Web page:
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Lightflight

Artist: Pete Canter

Date of Release: 03/05/2013

Catalogue no: 2174

Label: Pete Canter

Price: £11

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Track Listing

No

 

Title

Duration

1

listen

Tynes

7.35

2

 

Conversation

5.35

3

listen

Lightflight

5.57

4

listen

One For Eddie

8.52

5

 

Lurch

5.04

6

 

Bicycle

6.02

7

 

Chimes

5.40

8

 

Pairs

5.00

9

 

Pendulum

5.21

10

 

Conversation (Reprise)

4.52

 

 

 

 

LIGHTFLIGHT - Pete Canter Quartet. Original jazz music composed by Pete Canter featuring the artist on tenor and soprano saxophones with a superb rhythm section of Jim Blomfield (piano), Sol Ahmed (double bass), Mark Whitlam (drums). Melodic and original music with strong grooves and fresh compositions.

 

Reviews

 

18/07/2013 Selwyn Harris, Jazzwise

This is the new album by Devon-based saxophonist Pete Canter’s Bristol-based quartet. The band is musically located between the early 1960s modal Coltrane and Latin jazz periods while mixing it up with influences from earlier swing. Canter transfers his smoky, slightly mournful, vocalised tenor sound seamlessly onto the soprano through a set of originals, a couple of them coming from Canter’s suite ‘Sketches’ that he performed at the 2010 Vibraphonic Festival in Exeter. Canter comes across well as a low-key yet expressive soloist, Bobby Wellins-ish at times. Pianist Jim Blomfield wears his McCoy Tyner and Oscar Peterson influences on his sleeve while the rhythm section lends some generous understated support. This isn’t a straightahead burn by any means, but the band’s warm lyrical sound has an edge to it.” Selwyn Harris (3* Good)

 

25/06/2013 Ian Mann

http://www.thejazzmann.com/reviews/review/lightflight

"The album reveals Canter to be a skilled composer across a range of jazz styles and an inventive soloist with a distinctive sound on both of his saxophones."

The majority of Canter’s recordings have been in the quartet format and this self released set of original tunes represents a follow up to 2009’s well received “Ununbium”. Bristol based pianist Jim Blomfield appeared on that recording and he returns here, this time joined by two fellow musicians from the Bristol area, bassist Sol Ahmed and drummer Mark Whitlam. The current Canter Quartet is thus comprised of some of the best jazz musicians in the West of England.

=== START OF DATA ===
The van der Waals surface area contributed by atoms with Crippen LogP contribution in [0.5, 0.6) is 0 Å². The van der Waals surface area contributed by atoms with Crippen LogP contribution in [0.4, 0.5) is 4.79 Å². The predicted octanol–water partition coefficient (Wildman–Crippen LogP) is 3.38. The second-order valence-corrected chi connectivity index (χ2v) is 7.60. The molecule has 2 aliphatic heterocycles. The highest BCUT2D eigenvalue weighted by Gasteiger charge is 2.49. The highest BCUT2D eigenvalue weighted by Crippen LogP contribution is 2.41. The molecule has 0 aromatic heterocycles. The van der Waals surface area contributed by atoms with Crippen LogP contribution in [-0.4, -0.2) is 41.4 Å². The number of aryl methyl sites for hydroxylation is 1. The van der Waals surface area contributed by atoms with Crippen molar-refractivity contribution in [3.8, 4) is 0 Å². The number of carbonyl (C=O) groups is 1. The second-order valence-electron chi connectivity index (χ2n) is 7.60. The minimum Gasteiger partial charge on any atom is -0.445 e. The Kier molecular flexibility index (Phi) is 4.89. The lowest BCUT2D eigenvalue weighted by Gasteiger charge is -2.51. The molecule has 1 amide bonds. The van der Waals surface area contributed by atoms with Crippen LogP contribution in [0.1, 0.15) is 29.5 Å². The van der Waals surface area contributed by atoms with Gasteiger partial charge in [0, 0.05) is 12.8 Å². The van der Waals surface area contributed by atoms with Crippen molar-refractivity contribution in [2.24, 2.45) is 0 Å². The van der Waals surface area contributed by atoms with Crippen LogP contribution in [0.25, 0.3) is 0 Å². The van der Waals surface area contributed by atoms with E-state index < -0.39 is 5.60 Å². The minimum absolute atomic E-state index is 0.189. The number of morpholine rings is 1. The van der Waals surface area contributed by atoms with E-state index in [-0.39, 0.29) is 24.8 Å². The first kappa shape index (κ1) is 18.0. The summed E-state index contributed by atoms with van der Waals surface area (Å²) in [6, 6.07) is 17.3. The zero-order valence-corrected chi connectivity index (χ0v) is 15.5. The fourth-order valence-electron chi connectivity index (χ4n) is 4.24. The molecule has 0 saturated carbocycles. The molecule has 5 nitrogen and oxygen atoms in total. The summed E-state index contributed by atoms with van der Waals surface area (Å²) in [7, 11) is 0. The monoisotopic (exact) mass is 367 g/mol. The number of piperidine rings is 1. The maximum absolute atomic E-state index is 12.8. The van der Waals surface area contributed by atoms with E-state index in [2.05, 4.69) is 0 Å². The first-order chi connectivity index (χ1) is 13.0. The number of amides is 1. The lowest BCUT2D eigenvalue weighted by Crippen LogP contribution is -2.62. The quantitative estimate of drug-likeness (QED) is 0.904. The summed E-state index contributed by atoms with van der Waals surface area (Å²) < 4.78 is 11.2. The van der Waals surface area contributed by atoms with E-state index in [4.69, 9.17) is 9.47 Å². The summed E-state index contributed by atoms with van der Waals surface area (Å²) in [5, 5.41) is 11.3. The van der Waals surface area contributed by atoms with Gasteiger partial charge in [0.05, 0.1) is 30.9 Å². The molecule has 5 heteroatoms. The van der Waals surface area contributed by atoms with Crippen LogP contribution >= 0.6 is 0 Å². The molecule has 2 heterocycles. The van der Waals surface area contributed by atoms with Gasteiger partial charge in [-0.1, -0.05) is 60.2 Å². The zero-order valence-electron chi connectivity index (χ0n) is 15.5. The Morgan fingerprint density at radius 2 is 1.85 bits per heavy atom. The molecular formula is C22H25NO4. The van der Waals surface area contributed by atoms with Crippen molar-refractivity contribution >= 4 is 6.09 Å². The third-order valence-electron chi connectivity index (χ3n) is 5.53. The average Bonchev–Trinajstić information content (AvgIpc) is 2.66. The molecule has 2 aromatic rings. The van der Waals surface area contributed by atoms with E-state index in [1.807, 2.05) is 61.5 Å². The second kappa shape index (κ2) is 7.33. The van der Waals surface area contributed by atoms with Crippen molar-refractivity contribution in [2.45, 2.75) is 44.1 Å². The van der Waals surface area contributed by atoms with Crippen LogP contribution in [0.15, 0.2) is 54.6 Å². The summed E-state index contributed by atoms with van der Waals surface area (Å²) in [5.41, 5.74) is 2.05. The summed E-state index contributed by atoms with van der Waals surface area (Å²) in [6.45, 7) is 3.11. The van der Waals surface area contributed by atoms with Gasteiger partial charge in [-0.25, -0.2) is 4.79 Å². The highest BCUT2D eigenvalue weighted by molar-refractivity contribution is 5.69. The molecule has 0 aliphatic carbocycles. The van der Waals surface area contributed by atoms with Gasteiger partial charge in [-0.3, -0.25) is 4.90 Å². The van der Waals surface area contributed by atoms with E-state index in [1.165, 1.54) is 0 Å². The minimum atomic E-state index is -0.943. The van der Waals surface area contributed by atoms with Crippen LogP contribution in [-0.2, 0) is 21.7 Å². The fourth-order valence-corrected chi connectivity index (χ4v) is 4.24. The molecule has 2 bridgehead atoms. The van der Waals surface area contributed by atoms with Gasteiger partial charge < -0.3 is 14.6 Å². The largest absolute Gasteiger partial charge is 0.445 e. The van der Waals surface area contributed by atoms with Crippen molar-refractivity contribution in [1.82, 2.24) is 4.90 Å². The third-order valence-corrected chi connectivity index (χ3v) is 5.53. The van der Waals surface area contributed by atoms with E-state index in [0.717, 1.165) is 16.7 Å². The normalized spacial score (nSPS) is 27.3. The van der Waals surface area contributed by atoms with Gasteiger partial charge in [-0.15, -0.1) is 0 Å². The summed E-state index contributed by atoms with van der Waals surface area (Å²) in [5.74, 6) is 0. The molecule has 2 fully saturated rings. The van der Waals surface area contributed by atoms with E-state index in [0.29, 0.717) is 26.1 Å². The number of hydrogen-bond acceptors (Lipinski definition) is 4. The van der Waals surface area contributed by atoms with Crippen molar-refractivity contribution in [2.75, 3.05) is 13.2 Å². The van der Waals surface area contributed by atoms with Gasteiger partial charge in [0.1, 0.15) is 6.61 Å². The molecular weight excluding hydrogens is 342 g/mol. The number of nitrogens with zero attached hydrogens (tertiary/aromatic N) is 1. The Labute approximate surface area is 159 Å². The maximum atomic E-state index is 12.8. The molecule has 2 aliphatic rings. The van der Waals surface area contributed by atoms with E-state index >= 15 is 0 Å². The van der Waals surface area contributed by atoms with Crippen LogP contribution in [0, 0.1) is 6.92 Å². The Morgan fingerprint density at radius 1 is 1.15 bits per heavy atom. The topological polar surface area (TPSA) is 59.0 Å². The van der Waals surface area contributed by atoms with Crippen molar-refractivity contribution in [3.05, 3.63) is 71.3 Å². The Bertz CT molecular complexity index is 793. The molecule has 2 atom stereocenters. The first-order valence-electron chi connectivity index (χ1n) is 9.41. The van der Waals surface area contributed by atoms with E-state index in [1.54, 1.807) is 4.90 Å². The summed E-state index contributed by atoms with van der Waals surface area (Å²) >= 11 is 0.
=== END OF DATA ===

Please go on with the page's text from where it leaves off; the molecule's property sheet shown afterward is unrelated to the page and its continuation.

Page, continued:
“Lightflight” represents a good advertisement for Canter’s compositional skills as the quartet tackle pieces ranging across a variety of jazz styles. Opener “Tynes” is a modal, minor blues in 6/8 that features the leader’s Coltrane style tenor as he stretches out following Blomfield’s opening solo. There’s also an extended feature for Whitlam’s drums above an extended modal piano vamp.

“Conversation” also features Canter’s tenor on a piece that begins as a waltz before shifting into 7/8 for solos from Canter and Blomfield. Canter’s slightly gruff tone contrasts well with Blomfield’s flowing lyricism. The Bristol based pianist is one of the most inventive keyboard soloists around, I’ve always been hugely impressed whenever I’ve seen him perform live including his recent appearance with alto saxophonist Kevin Figes’ quartet at the Queens Head in Monmouth. The title of the composition is sourced from the dialogue between sax and piano that finally resolves the piece.